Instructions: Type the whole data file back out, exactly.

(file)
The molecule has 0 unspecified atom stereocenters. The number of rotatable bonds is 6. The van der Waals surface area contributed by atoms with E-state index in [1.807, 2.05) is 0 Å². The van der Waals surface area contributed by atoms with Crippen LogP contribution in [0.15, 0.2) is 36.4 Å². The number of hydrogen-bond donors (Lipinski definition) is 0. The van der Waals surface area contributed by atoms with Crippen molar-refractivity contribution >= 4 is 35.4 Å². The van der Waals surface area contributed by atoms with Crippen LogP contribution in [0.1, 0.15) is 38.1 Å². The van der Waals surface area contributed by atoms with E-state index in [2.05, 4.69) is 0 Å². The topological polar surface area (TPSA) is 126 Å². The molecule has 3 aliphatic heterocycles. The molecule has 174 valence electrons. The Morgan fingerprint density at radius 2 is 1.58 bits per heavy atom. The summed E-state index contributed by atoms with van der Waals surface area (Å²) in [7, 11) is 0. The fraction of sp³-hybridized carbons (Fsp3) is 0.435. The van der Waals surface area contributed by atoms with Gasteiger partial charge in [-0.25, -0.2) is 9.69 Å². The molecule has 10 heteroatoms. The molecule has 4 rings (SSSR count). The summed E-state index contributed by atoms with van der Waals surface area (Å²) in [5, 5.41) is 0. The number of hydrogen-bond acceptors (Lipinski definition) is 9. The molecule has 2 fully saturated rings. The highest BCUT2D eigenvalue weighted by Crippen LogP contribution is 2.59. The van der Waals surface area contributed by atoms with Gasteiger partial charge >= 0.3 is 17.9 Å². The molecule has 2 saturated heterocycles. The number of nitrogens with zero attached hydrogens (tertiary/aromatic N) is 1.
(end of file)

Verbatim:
The molecule has 0 unspecified atom stereocenters. The number of rotatable bonds is 6. The van der Waals surface area contributed by atoms with E-state index in [1.807, 2.05) is 0 Å². The van der Waals surface area contributed by atoms with Crippen LogP contribution in [0.15, 0.2) is 36.4 Å². The number of hydrogen-bond donors (Lipinski definition) is 0. The van der Waals surface area contributed by atoms with Crippen molar-refractivity contribution >= 4 is 35.4 Å². The van der Waals surface area contributed by atoms with Crippen LogP contribution in [0.1, 0.15) is 38.1 Å². The van der Waals surface area contributed by atoms with E-state index in [2.05, 4.69) is 0 Å². The topological polar surface area (TPSA) is 126 Å². The molecule has 3 aliphatic heterocycles. The molecule has 174 valence electrons. The Morgan fingerprint density at radius 2 is 1.58 bits per heavy atom. The summed E-state index contributed by atoms with van der Waals surface area (Å²) in [7, 11) is 0. The fraction of sp³-hybridized carbons (Fsp3) is 0.435. The van der Waals surface area contributed by atoms with Gasteiger partial charge in [-0.25, -0.2) is 9.69 Å². The molecule has 10 heteroatoms. The molecule has 4 rings (SSSR count). The summed E-state index contributed by atoms with van der Waals surface area (Å²) in [5, 5.41) is 0. The number of hydrogen-bond acceptors (Lipinski definition) is 9. The molecule has 2 fully saturated rings. The highest BCUT2D eigenvalue weighted by Crippen LogP contribution is 2.59. The van der Waals surface area contributed by atoms with Gasteiger partial charge >= 0.3 is 17.9 Å². The molecule has 2 saturated heterocycles. The number of nitrogens with zero attached hydrogens (tertiary/aromatic N) is 1.